A population comparison of the strength and persistence of innate colour preference and learning speed in the bumblebee Bombus terrestris
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Studies of innate colour preference and learning ability have focused on differences at the species level, rather than variation among populations of a single species. Initial strength and persistence of colour preferences are likely to affect colour choices of naïve flower visitors. We therefore study the influence of both the strength and persistence of innate colour preference (for blue) on an operant learning task (associating food reward with yellow flowers) in two populations of the bumblebee Bombus terrestris. We found that both strength and persistence of blue preference differed significantly between populations: B. terrestris dalmatinus had a weaker and less persistent blue preference than B. terrestris audax. These differences in preference also influenced learning performance. Considering only landing behaviours, one-trial learning occurred in the majority (73%) of bees, and was achieved sooner in B. terrestris dalmatinus because of its weaker blue preference. However, compared to landing behaviours the relative frequency of approach flights to rewarding and unrewarding flower types changed more slowly with task experience in both populations. When considering both approaches and landings, the rate of learning, following the first rewarded learning trial, was faster in B. terrestris audax than B. terrestris dalmatinus. However, the net effects of population differences in blue preference and learning dynamics result in similar final levels of task performance. Our results provide new evidence of behavioural differences among isolated populations within a single species, and raise intriguing questions about the ecological significance and adaptive nature of colour preference.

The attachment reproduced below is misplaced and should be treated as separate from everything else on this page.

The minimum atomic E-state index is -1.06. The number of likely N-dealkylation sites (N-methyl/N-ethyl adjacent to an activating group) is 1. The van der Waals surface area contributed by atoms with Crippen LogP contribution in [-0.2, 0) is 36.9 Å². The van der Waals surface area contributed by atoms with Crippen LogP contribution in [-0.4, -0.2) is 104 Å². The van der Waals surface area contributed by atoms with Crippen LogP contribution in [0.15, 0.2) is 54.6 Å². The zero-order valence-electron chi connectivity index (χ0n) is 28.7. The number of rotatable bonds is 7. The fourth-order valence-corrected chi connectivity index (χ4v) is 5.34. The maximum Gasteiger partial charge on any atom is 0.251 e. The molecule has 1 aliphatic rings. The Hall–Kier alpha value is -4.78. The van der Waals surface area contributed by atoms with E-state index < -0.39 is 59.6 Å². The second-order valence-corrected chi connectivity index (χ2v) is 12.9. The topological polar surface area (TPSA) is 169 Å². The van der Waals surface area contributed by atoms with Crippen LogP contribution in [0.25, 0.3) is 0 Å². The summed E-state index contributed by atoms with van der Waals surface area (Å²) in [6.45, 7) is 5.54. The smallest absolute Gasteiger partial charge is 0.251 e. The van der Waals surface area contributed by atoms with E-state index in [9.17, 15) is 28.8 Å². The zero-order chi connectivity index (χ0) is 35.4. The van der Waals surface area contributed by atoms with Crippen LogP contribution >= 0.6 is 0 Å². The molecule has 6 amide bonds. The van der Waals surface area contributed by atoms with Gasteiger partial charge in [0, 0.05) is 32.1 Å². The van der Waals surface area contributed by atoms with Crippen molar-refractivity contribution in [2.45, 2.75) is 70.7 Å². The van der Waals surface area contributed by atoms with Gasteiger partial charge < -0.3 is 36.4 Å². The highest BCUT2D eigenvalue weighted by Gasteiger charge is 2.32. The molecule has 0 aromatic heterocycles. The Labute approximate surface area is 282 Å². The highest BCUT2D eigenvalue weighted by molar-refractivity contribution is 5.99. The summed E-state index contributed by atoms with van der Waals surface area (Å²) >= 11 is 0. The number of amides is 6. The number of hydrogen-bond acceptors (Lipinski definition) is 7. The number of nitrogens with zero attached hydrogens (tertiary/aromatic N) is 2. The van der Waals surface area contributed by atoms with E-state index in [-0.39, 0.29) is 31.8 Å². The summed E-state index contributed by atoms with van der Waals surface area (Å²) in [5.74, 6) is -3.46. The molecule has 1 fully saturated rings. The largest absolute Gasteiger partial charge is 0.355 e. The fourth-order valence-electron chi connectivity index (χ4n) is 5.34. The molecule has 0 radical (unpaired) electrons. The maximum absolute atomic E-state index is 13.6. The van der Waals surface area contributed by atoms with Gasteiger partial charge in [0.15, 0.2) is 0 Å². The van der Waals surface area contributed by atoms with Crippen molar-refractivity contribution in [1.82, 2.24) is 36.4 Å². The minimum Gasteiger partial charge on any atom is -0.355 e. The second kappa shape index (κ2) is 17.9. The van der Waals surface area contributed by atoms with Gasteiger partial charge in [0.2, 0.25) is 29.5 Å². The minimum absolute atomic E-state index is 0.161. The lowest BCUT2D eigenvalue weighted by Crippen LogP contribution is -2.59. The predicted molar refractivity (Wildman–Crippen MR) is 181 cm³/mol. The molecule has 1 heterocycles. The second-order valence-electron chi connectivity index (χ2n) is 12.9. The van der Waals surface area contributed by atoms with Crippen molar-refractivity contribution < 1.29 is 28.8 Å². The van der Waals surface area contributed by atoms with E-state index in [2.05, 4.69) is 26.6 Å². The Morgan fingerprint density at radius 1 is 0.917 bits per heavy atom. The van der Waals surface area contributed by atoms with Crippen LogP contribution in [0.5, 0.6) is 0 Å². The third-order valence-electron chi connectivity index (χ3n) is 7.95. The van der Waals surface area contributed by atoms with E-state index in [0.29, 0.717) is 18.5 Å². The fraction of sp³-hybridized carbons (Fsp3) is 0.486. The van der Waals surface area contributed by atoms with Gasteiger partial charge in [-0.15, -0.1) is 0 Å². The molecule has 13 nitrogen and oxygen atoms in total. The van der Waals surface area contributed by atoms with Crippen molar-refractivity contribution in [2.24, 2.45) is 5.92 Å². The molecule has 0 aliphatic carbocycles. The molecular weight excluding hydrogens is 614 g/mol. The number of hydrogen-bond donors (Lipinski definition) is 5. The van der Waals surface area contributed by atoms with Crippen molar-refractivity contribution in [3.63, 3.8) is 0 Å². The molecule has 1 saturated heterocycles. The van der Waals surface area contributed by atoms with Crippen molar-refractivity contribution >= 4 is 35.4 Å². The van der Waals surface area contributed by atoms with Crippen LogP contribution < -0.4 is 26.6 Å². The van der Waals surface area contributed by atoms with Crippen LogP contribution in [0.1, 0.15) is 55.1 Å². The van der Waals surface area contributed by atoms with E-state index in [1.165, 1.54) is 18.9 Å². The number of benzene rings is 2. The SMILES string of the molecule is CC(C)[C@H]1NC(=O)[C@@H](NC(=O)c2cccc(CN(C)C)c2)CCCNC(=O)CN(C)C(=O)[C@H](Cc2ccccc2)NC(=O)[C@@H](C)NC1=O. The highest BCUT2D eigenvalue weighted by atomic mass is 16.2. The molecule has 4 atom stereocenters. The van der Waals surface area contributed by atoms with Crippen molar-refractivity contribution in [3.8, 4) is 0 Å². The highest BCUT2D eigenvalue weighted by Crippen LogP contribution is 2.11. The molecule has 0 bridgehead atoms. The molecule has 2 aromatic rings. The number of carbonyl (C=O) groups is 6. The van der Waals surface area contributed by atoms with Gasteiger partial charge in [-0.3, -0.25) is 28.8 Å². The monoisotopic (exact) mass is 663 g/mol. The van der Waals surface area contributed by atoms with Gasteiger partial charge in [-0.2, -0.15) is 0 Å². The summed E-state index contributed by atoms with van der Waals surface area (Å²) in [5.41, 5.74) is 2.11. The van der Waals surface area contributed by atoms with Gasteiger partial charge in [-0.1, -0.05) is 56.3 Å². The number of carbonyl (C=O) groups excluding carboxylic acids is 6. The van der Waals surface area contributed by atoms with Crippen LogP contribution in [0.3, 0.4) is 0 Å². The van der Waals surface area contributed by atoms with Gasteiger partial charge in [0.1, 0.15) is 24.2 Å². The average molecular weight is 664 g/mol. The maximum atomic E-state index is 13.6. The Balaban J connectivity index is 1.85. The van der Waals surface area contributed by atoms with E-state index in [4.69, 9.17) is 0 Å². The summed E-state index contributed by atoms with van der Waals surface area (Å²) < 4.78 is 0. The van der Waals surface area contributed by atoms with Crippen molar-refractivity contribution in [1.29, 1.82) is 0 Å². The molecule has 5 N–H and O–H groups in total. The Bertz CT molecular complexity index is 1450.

KeywordsBumble bee Cognitive ecology Floral preference Flower colour Foraging behaviour Learning speed Sensory bias
We would like to thank Oscar Ramos Rodríguez for his assistance with colony rearing, maintenance and testing bees and Zainab Afzal, Chris Armstrong, Denise Barrow, Samiya Batul, Rosa Hardt, Amanda Hill, Sibel Ihsan, Anna Lo, Natalia Lopez, Nicole Milligan, Rohini Simbodyal, Ralph Stelzer, Matthew Wallace and Tulay Yilmaz for their help with the experiments. This study was supported by a Queen Mary College Scholarship and University of London Central Research Fund grant (CRFT1C7R) awarded to TCI and an NERC grant (NER/A/S/2003/00469) awarded to LC and NER. The experiments comply with the current laws of the country in which they were performed.
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